The digital reading space has come a long way from the era in which public libraries had little to offer in the way of ebooks, digital magazines, or digital newspapers. Some libraries, in fact, such as the Riverside Public Library in California, have face dramatic cuts to their print circulations. According to an article in The Press Enterprise, the library lost nearly 300 print magazine titles over the course of only the past four years, dropping the number of titles offered to patrons via print from just over 400 to only 169.
It’s not all that surprising or even all that upsetting when you look at the data on who is actually using libraries, and how they use them. A Pew Internet study showed that only 31% of patrons who stated that they actually visit their libraries’ physical locations (as opposed to utilizing the library through a website or app) are there to read newspapers or magazines. With such a low percentage, it becomes easy to point to the periodicals as a place to save money in already cash-strapped budgets.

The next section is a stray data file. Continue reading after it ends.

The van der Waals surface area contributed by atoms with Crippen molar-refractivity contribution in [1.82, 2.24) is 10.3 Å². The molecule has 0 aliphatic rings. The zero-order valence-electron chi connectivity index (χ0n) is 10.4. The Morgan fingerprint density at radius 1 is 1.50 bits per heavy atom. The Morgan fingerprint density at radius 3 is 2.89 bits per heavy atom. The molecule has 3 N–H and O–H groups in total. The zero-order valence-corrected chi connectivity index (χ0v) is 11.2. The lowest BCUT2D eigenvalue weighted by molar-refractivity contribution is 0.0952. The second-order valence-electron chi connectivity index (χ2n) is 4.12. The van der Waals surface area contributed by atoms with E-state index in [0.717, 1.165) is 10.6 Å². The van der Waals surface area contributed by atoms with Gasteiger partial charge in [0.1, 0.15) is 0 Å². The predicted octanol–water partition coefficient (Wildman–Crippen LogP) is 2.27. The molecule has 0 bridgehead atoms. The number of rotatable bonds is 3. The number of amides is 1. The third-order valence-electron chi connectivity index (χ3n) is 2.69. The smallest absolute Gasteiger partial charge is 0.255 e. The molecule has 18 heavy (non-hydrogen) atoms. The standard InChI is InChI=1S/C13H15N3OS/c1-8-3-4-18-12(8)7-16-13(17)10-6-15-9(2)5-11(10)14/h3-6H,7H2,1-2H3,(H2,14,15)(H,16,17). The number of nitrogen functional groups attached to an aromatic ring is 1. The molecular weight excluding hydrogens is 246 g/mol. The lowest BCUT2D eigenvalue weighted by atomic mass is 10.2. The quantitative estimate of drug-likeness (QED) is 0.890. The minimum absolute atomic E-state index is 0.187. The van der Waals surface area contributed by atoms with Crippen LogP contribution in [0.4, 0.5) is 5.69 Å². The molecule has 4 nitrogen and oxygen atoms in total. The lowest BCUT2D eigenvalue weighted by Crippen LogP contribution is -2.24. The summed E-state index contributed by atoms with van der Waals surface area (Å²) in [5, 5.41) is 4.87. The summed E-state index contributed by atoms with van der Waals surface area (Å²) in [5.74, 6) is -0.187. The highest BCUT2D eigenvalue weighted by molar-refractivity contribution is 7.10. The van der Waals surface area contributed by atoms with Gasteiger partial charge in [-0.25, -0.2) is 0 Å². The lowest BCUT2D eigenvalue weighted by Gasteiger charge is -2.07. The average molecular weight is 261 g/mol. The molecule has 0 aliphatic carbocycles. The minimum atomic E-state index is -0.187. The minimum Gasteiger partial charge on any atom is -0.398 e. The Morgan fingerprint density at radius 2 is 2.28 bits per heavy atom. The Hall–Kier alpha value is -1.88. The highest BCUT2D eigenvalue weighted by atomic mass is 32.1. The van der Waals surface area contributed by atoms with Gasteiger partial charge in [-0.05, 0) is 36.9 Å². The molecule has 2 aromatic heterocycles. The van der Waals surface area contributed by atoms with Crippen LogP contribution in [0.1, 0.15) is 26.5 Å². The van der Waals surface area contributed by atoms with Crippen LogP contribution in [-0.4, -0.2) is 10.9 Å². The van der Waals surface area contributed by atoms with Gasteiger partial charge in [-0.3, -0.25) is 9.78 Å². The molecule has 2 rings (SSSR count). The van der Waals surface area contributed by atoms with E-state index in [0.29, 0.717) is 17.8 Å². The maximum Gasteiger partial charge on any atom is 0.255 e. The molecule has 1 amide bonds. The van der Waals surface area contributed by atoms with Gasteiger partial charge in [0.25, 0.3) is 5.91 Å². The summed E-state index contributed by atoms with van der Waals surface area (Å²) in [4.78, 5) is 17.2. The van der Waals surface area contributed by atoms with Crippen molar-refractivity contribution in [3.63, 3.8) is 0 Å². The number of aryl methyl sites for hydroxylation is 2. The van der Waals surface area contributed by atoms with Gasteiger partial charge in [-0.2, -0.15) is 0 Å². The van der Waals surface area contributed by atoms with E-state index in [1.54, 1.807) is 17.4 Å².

But that doesn’t mean that periodicals readers should have to do without, of course, which is why a growing number of libraries are turning to digital circulation to meet their patrons’ needs. Moreover, through digital subscriptions like Pressreader, Next Issue, or Zinio, libraries can actually increase the numbers of titles they offer rather than continue to line the shelves with limited numbers of print editions. According to the same Pew report, 53% of patrons surveyed think libraries need more ebooks, and another 42% “definitely” believe libraries should move most of their catalogs and services to an online portal for patrons to use remotely (and additional 34% think it’s something libraries and patrons should at least consider).
“Over the last few years, the shift in consumer expectations from print to digital is not to be ignored,” said Vailey Oehlke, president-elect of the ALA’s Public Library Association division, to The Press Enterprise. “A lot of libraries are looking at their collections and determining where best to invest their limited resources in terms of what the community wants.”